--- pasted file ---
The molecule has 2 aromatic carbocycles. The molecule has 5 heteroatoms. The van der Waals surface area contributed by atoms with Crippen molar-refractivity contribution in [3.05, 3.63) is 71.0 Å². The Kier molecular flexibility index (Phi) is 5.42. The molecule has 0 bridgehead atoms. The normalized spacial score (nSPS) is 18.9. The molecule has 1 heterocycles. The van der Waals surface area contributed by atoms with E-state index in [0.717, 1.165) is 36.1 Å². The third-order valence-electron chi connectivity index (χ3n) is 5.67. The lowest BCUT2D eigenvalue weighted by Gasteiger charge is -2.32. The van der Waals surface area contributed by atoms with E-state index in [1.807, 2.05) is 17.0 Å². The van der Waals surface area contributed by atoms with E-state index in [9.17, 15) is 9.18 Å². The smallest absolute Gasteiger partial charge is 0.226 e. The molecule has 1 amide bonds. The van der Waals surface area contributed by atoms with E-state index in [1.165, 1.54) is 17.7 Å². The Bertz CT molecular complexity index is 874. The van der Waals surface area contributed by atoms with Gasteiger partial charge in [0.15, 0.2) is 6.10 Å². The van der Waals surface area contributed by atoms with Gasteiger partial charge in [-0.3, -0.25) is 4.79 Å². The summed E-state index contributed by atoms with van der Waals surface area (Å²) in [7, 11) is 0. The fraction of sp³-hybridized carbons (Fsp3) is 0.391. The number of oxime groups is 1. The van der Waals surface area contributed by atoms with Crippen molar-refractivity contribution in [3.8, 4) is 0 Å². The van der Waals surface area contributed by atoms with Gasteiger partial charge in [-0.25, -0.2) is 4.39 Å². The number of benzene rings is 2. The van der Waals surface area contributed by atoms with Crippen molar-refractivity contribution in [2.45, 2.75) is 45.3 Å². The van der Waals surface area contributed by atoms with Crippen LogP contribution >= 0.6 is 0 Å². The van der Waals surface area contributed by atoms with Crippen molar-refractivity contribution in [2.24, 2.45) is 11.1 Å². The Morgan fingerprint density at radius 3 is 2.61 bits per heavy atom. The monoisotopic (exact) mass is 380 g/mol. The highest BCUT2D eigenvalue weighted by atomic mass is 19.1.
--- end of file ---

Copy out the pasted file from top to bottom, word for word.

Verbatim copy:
The molecule has 2 aromatic carbocycles. The molecule has 5 heteroatoms. The van der Waals surface area contributed by atoms with Crippen molar-refractivity contribution in [3.05, 3.63) is 71.0 Å². The Kier molecular flexibility index (Phi) is 5.42. The molecule has 0 bridgehead atoms. The normalized spacial score (nSPS) is 18.9. The molecule has 1 heterocycles. The van der Waals surface area contributed by atoms with E-state index in [0.717, 1.165) is 36.1 Å². The third-order valence-electron chi connectivity index (χ3n) is 5.67. The lowest BCUT2D eigenvalue weighted by Gasteiger charge is -2.32. The van der Waals surface area contributed by atoms with E-state index in [1.807, 2.05) is 17.0 Å². The van der Waals surface area contributed by atoms with E-state index in [9.17, 15) is 9.18 Å². The smallest absolute Gasteiger partial charge is 0.226 e. The molecule has 1 amide bonds. The van der Waals surface area contributed by atoms with E-state index in [1.165, 1.54) is 17.7 Å². The Bertz CT molecular complexity index is 874. The van der Waals surface area contributed by atoms with Gasteiger partial charge in [0.15, 0.2) is 6.10 Å². The van der Waals surface area contributed by atoms with Gasteiger partial charge in [-0.3, -0.25) is 4.79 Å². The summed E-state index contributed by atoms with van der Waals surface area (Å²) in [7, 11) is 0. The fraction of sp³-hybridized carbons (Fsp3) is 0.391. The number of oxime groups is 1. The van der Waals surface area contributed by atoms with Crippen molar-refractivity contribution in [3.8, 4) is 0 Å². The van der Waals surface area contributed by atoms with Gasteiger partial charge in [-0.25, -0.2) is 4.39 Å². The number of benzene rings is 2. The van der Waals surface area contributed by atoms with Crippen molar-refractivity contribution in [2.45, 2.75) is 45.3 Å². The van der Waals surface area contributed by atoms with Crippen LogP contribution >= 0.6 is 0 Å². The van der Waals surface area contributed by atoms with Crippen molar-refractivity contribution in [2.24, 2.45) is 11.1 Å². The Morgan fingerprint density at radius 3 is 2.61 bits per heavy atom. The monoisotopic (exact) mass is 380 g/mol. The highest BCUT2D eigenvalue weighted by atomic mass is 19.1.